The structure we used of train the trainer, area network/cluster meetings and face to face meetings meant there was real clarity from all involved in terms of expectation, level of commitment, development of subject knowledge etc. This has meant that not only has maths improved in the 41 participating schools, but also in the schools of the 25 SLEs involved. Furthermore, the fact that the model was a train the trainer approach meant that SLEs had the opportunity to lead the network and cluster meetings and this wasn't reliant on Maths Hub lead facilitators, thus developing further capacity across the network for future projects of CPD events. The maths specific subject knowledge drew on much of the published mastery materials and made use of some of the mastery specialists training as we had a mastery specialist and hub mastery lead designing the train the trainer sessions. This ensured that SLEs and School Leaders (SLs) were receiving a consistent message with those that were out there as part of the Teaching for Mastery programme and group work. The sessions made use of the Maths ‘No Problem’ materials, Power Maths, White Rose and resources used by visiting Shanghai teachers, thereby showing schools how they can use these resources in a range of contexts. The project ensured time for discussion and input from those SLEs and SLs who were part of TfM teacher research groups and those who had observed Shanghai teachers, thereby ensuring consistency in messages whilst focusing on the core elements that were different to the maths hub: the relentless focus on disadvantaged pupils.

By having three focus pupils that were tracked throughout the project, the focus on disadvantaged pupils was maintained and could be evaluated at various points. The visit notes and regular monitoring of these by teaching schools leads and at strategic board meetings provided a robust structure of holding to account and a commitment to action and follow up by the schools. In Year 2 of the project, once relationships were established, funding SLEs to attend cluster meetings with their SLs ensured more time for professional dialogue, challenge and deepening of thinking as a collective.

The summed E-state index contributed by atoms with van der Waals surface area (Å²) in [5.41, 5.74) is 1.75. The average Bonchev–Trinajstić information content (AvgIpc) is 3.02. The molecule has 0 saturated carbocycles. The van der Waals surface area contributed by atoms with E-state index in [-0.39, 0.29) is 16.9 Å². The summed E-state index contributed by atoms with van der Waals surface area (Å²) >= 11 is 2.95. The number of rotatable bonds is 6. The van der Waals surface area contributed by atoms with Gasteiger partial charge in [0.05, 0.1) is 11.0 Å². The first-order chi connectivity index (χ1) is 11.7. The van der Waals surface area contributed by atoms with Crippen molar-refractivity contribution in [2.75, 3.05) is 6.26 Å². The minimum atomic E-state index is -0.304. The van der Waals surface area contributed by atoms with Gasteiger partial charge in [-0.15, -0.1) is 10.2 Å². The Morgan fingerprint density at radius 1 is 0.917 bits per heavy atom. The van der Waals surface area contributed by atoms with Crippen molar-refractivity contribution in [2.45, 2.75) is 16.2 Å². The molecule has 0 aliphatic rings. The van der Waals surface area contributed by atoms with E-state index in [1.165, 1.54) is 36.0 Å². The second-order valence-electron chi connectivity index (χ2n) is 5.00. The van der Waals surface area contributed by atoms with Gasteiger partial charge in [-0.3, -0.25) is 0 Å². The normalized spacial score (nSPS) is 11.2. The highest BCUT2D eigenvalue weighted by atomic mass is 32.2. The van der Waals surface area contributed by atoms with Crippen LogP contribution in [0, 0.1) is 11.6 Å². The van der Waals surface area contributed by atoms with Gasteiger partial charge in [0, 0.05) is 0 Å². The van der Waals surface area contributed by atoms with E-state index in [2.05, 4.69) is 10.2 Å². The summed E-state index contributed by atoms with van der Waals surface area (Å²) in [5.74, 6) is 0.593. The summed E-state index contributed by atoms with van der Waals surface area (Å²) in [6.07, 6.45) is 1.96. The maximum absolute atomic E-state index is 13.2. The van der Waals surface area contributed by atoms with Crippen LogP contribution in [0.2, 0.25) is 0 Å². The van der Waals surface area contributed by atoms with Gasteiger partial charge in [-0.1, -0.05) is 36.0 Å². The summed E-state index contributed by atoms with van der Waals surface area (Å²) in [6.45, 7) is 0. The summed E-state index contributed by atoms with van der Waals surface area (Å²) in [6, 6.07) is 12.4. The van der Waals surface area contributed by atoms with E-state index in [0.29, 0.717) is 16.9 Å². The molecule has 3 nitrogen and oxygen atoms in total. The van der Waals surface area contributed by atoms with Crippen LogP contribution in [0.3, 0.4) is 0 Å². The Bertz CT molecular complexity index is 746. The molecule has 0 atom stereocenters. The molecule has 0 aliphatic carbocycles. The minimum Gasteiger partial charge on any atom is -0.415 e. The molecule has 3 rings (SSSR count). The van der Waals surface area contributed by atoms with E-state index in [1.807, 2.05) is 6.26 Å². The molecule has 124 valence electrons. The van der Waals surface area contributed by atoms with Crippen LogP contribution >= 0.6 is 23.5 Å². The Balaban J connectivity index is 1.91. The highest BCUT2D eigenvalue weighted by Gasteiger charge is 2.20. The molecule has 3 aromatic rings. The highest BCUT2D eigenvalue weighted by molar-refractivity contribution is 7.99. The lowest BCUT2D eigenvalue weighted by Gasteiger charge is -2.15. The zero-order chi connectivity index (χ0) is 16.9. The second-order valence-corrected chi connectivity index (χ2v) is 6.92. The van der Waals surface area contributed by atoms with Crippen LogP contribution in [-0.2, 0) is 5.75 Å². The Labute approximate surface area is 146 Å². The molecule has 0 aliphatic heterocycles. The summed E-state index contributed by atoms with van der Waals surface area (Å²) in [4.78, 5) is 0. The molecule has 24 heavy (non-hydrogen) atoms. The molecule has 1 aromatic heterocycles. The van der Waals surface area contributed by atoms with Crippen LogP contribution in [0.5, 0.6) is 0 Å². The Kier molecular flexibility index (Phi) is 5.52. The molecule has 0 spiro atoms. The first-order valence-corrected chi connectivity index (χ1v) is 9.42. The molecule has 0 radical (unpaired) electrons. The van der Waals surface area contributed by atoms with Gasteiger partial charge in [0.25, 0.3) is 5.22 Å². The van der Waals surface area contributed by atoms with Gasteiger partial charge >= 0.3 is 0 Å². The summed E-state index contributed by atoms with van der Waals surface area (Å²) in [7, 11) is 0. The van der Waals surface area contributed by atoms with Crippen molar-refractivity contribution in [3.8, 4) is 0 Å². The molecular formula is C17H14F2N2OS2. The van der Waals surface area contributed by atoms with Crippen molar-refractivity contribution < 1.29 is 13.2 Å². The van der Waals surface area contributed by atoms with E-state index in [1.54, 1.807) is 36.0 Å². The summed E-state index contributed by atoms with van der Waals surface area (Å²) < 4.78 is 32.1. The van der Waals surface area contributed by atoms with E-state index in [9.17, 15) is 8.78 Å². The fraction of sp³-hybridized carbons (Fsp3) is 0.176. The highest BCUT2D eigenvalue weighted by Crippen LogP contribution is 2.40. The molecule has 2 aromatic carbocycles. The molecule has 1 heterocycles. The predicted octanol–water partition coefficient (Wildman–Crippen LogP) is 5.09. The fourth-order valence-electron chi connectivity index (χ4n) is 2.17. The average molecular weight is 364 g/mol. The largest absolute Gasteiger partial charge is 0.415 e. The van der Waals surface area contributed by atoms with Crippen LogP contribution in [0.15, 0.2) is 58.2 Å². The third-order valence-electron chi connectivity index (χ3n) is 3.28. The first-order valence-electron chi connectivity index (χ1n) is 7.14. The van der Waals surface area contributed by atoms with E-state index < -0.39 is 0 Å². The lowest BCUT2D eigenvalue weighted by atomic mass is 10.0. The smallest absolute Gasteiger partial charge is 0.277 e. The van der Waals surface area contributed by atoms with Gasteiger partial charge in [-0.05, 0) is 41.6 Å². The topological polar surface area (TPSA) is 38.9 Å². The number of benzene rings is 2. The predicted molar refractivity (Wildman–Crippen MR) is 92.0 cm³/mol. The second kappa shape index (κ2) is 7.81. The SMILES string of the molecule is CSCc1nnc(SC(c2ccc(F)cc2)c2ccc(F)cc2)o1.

3. Lessons learned - What the project may do differently in the future

  1. Many of our SLEs were at different starting points on their journey of school to school support and extra sessions were put in to ensure everyone was operating at a consistent high standard. Future projects would be able to make use of the Maths Hubs new SLE national programme of support.
  2. Another area that could be developed would be the engagement of SLT as a group of school leaders. Although SLEs were regularly talking to them as part of the face to face visits, future projects could engage SLT as a group of leaders after school to update, identify key issues, share key indicators of success etc. A relaunch to these key stakeholders in the second year could be incorporated into a future project.